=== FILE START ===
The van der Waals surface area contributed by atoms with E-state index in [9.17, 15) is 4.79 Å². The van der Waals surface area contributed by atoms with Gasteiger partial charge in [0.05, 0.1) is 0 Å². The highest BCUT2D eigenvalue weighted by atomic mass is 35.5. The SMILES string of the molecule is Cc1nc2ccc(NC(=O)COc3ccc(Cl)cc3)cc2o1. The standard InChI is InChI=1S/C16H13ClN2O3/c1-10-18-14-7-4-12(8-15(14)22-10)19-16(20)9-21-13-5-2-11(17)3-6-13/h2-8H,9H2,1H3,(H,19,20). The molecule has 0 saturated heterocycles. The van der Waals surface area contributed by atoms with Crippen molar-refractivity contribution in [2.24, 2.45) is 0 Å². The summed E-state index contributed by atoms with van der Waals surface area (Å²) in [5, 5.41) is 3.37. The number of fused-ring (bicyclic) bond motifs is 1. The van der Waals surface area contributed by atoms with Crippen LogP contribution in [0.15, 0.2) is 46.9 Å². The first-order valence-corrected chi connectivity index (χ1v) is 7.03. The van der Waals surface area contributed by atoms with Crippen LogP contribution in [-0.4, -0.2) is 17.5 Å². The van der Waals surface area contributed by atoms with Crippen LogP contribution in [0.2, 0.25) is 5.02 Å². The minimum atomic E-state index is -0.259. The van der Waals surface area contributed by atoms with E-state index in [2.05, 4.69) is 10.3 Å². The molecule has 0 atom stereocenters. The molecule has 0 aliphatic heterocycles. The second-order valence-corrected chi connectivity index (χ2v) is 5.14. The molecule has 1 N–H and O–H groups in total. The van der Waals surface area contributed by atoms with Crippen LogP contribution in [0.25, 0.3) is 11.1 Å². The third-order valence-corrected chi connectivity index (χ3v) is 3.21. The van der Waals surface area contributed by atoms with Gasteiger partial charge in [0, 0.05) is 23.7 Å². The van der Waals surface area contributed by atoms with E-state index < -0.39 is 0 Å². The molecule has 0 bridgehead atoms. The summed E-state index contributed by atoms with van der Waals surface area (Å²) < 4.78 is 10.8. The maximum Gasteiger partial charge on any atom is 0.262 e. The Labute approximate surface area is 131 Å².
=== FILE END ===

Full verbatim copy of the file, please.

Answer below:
The van der Waals surface area contributed by atoms with E-state index in [9.17, 15) is 4.79 Å². The van der Waals surface area contributed by atoms with Gasteiger partial charge in [0.05, 0.1) is 0 Å². The highest BCUT2D eigenvalue weighted by atomic mass is 35.5. The SMILES string of the molecule is Cc1nc2ccc(NC(=O)COc3ccc(Cl)cc3)cc2o1. The standard InChI is InChI=1S/C16H13ClN2O3/c1-10-18-14-7-4-12(8-15(14)22-10)19-16(20)9-21-13-5-2-11(17)3-6-13/h2-8H,9H2,1H3,(H,19,20). The molecule has 0 saturated heterocycles. The van der Waals surface area contributed by atoms with Crippen molar-refractivity contribution in [2.24, 2.45) is 0 Å². The summed E-state index contributed by atoms with van der Waals surface area (Å²) in [5, 5.41) is 3.37. The number of fused-ring (bicyclic) bond motifs is 1. The van der Waals surface area contributed by atoms with Crippen LogP contribution in [0.15, 0.2) is 46.9 Å². The first-order valence-corrected chi connectivity index (χ1v) is 7.03. The van der Waals surface area contributed by atoms with Crippen LogP contribution in [-0.4, -0.2) is 17.5 Å². The van der Waals surface area contributed by atoms with Crippen LogP contribution in [0.2, 0.25) is 5.02 Å². The minimum atomic E-state index is -0.259. The van der Waals surface area contributed by atoms with E-state index in [2.05, 4.69) is 10.3 Å². The molecule has 0 atom stereocenters. The molecule has 0 aliphatic heterocycles. The second-order valence-corrected chi connectivity index (χ2v) is 5.14. The molecule has 1 N–H and O–H groups in total. The van der Waals surface area contributed by atoms with Crippen LogP contribution in [0.25, 0.3) is 11.1 Å². The third-order valence-corrected chi connectivity index (χ3v) is 3.21. The van der Waals surface area contributed by atoms with Gasteiger partial charge in [0, 0.05) is 23.7 Å². The van der Waals surface area contributed by atoms with E-state index < -0.39 is 0 Å². The molecule has 0 bridgehead atoms. The summed E-state index contributed by atoms with van der Waals surface area (Å²) < 4.78 is 10.8. The maximum Gasteiger partial charge on any atom is 0.262 e. The Labute approximate surface area is 131 Å².